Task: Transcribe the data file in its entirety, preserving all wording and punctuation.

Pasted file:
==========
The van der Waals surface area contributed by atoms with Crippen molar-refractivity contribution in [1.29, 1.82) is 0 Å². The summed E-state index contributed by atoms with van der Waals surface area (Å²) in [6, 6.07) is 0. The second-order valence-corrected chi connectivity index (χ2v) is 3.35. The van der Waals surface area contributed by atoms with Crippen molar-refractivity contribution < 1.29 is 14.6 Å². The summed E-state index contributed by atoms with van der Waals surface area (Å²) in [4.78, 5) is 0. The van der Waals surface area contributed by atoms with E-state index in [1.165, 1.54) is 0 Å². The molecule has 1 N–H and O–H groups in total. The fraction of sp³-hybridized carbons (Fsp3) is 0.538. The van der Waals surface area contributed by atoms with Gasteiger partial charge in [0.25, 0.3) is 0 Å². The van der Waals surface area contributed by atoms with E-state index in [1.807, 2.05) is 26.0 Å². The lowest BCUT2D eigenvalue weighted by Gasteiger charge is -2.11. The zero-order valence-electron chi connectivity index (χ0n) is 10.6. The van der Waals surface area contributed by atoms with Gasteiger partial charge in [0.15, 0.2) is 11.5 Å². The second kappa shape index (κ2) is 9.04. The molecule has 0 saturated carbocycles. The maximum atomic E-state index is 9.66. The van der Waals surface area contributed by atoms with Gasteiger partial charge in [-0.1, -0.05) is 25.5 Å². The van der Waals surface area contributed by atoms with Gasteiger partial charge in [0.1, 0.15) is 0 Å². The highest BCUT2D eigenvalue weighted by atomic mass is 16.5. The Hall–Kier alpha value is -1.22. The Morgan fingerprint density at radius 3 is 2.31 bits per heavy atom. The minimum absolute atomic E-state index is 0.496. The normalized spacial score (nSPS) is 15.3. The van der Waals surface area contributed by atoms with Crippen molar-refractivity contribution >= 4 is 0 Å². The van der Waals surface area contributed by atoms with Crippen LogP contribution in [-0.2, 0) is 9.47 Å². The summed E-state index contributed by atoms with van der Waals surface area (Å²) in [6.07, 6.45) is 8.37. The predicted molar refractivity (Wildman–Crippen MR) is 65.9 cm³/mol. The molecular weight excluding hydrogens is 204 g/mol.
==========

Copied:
The van der Waals surface area contributed by atoms with Crippen molar-refractivity contribution in [1.29, 1.82) is 0 Å². The summed E-state index contributed by atoms with van der Waals surface area (Å²) in [6, 6.07) is 0. The second-order valence-corrected chi connectivity index (χ2v) is 3.35. The van der Waals surface area contributed by atoms with Crippen molar-refractivity contribution < 1.29 is 14.6 Å². The summed E-state index contributed by atoms with van der Waals surface area (Å²) in [4.78, 5) is 0. The van der Waals surface area contributed by atoms with E-state index in [1.165, 1.54) is 0 Å². The molecule has 1 N–H and O–H groups in total. The fraction of sp³-hybridized carbons (Fsp3) is 0.538. The van der Waals surface area contributed by atoms with Gasteiger partial charge in [0.25, 0.3) is 0 Å². The van der Waals surface area contributed by atoms with E-state index in [1.807, 2.05) is 26.0 Å². The lowest BCUT2D eigenvalue weighted by Gasteiger charge is -2.11. The zero-order valence-electron chi connectivity index (χ0n) is 10.6. The van der Waals surface area contributed by atoms with Gasteiger partial charge in [0.15, 0.2) is 11.5 Å². The second kappa shape index (κ2) is 9.04. The molecule has 0 saturated carbocycles. The maximum atomic E-state index is 9.66. The van der Waals surface area contributed by atoms with Gasteiger partial charge in [-0.1, -0.05) is 25.5 Å². The van der Waals surface area contributed by atoms with Gasteiger partial charge in [0.1, 0.15) is 0 Å². The highest BCUT2D eigenvalue weighted by atomic mass is 16.5. The Hall–Kier alpha value is -1.22. The Morgan fingerprint density at radius 3 is 2.31 bits per heavy atom. The minimum absolute atomic E-state index is 0.496. The normalized spacial score (nSPS) is 15.3. The van der Waals surface area contributed by atoms with Crippen molar-refractivity contribution >= 4 is 0 Å². The van der Waals surface area contributed by atoms with Crippen LogP contribution in [-0.2, 0) is 9.47 Å². The summed E-state index contributed by atoms with van der Waals surface area (Å²) in [6.07, 6.45) is 8.37. The predicted molar refractivity (Wildman–Crippen MR) is 65.9 cm³/mol. The molecular weight excluding hydrogens is 204 g/mol.